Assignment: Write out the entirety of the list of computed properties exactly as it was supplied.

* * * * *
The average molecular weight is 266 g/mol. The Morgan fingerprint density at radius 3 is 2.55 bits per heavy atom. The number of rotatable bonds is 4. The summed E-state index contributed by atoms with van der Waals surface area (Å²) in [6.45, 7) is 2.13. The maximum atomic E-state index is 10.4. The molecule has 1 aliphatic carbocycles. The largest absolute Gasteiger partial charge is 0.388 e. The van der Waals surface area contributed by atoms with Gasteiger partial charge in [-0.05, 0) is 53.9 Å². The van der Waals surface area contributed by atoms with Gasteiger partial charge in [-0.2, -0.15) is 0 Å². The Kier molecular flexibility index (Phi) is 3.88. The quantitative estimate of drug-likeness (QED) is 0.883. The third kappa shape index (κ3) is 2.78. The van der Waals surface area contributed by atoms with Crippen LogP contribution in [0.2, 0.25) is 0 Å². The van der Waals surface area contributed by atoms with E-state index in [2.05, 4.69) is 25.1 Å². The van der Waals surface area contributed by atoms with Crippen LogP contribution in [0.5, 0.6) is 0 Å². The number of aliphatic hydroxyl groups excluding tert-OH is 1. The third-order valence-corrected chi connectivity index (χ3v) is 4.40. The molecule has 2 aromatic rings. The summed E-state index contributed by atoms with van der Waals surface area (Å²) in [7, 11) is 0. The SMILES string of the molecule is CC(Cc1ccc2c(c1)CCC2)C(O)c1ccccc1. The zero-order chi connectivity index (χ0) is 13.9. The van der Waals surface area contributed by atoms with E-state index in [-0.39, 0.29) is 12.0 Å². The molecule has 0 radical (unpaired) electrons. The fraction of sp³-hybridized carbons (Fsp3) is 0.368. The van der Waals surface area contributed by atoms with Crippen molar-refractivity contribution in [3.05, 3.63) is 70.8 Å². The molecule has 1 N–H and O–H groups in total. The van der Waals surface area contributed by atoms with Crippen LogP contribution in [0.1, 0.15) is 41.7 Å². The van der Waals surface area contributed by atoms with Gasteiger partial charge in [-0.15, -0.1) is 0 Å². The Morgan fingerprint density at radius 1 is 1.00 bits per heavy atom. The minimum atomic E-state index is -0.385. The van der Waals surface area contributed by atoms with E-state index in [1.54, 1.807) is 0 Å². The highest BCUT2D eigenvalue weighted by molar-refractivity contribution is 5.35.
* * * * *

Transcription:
The average molecular weight is 266 g/mol. The Morgan fingerprint density at radius 3 is 2.55 bits per heavy atom. The number of rotatable bonds is 4. The summed E-state index contributed by atoms with van der Waals surface area (Å²) in [6.45, 7) is 2.13. The maximum atomic E-state index is 10.4. The molecule has 1 aliphatic carbocycles. The largest absolute Gasteiger partial charge is 0.388 e. The van der Waals surface area contributed by atoms with Gasteiger partial charge in [-0.05, 0) is 53.9 Å². The van der Waals surface area contributed by atoms with Gasteiger partial charge in [-0.2, -0.15) is 0 Å². The Kier molecular flexibility index (Phi) is 3.88. The quantitative estimate of drug-likeness (QED) is 0.883. The third kappa shape index (κ3) is 2.78. The van der Waals surface area contributed by atoms with Crippen LogP contribution in [0.2, 0.25) is 0 Å². The van der Waals surface area contributed by atoms with E-state index in [2.05, 4.69) is 25.1 Å². The van der Waals surface area contributed by atoms with Crippen LogP contribution in [0.5, 0.6) is 0 Å². The number of aliphatic hydroxyl groups excluding tert-OH is 1. The third-order valence-corrected chi connectivity index (χ3v) is 4.40. The molecule has 2 aromatic rings. The summed E-state index contributed by atoms with van der Waals surface area (Å²) in [7, 11) is 0. The SMILES string of the molecule is CC(Cc1ccc2c(c1)CCC2)C(O)c1ccccc1. The zero-order chi connectivity index (χ0) is 13.9. The van der Waals surface area contributed by atoms with E-state index in [-0.39, 0.29) is 12.0 Å². The molecule has 0 radical (unpaired) electrons. The fraction of sp³-hybridized carbons (Fsp3) is 0.368. The van der Waals surface area contributed by atoms with Crippen molar-refractivity contribution in [3.05, 3.63) is 70.8 Å². The molecule has 1 N–H and O–H groups in total. The van der Waals surface area contributed by atoms with Crippen LogP contribution in [0.1, 0.15) is 41.7 Å². The van der Waals surface area contributed by atoms with Gasteiger partial charge in [-0.15, -0.1) is 0 Å². The Morgan fingerprint density at radius 1 is 1.00 bits per heavy atom. The minimum atomic E-state index is -0.385. The van der Waals surface area contributed by atoms with E-state index in [1.54, 1.807) is 0 Å². The highest BCUT2D eigenvalue weighted by molar-refractivity contribution is 5.35.